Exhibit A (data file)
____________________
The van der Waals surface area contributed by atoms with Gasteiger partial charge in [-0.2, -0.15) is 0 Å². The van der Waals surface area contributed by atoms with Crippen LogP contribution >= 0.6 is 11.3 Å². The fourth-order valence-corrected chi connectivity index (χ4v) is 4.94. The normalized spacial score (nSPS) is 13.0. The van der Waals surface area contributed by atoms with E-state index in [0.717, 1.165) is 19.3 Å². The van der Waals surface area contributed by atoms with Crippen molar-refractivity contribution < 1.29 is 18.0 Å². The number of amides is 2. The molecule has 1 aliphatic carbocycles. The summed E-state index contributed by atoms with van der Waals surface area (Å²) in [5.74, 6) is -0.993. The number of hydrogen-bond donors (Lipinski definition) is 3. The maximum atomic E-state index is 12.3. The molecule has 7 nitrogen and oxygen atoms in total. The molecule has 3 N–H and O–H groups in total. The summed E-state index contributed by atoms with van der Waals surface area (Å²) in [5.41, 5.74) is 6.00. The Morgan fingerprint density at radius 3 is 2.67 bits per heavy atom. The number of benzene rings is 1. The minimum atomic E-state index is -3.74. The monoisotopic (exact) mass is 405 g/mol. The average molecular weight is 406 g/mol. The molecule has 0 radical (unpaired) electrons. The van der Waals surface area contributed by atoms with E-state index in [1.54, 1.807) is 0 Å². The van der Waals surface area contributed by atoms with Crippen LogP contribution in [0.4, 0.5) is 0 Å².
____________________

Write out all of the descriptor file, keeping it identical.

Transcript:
The van der Waals surface area contributed by atoms with Gasteiger partial charge in [-0.2, -0.15) is 0 Å². The van der Waals surface area contributed by atoms with Crippen LogP contribution >= 0.6 is 11.3 Å². The fourth-order valence-corrected chi connectivity index (χ4v) is 4.94. The normalized spacial score (nSPS) is 13.0. The van der Waals surface area contributed by atoms with E-state index in [0.717, 1.165) is 19.3 Å². The van der Waals surface area contributed by atoms with Crippen molar-refractivity contribution < 1.29 is 18.0 Å². The number of amides is 2. The molecule has 1 aliphatic carbocycles. The summed E-state index contributed by atoms with van der Waals surface area (Å²) in [5.74, 6) is -0.993. The number of hydrogen-bond donors (Lipinski definition) is 3. The maximum atomic E-state index is 12.3. The molecule has 7 nitrogen and oxygen atoms in total. The molecule has 3 N–H and O–H groups in total. The summed E-state index contributed by atoms with van der Waals surface area (Å²) in [5.41, 5.74) is 6.00. The Morgan fingerprint density at radius 3 is 2.67 bits per heavy atom. The number of benzene rings is 1. The minimum atomic E-state index is -3.74. The monoisotopic (exact) mass is 405 g/mol. The average molecular weight is 406 g/mol. The molecule has 0 radical (unpaired) electrons. The van der Waals surface area contributed by atoms with E-state index in [1.54, 1.807) is 0 Å². The van der Waals surface area contributed by atoms with Crippen LogP contribution in [0.4, 0.5) is 0 Å².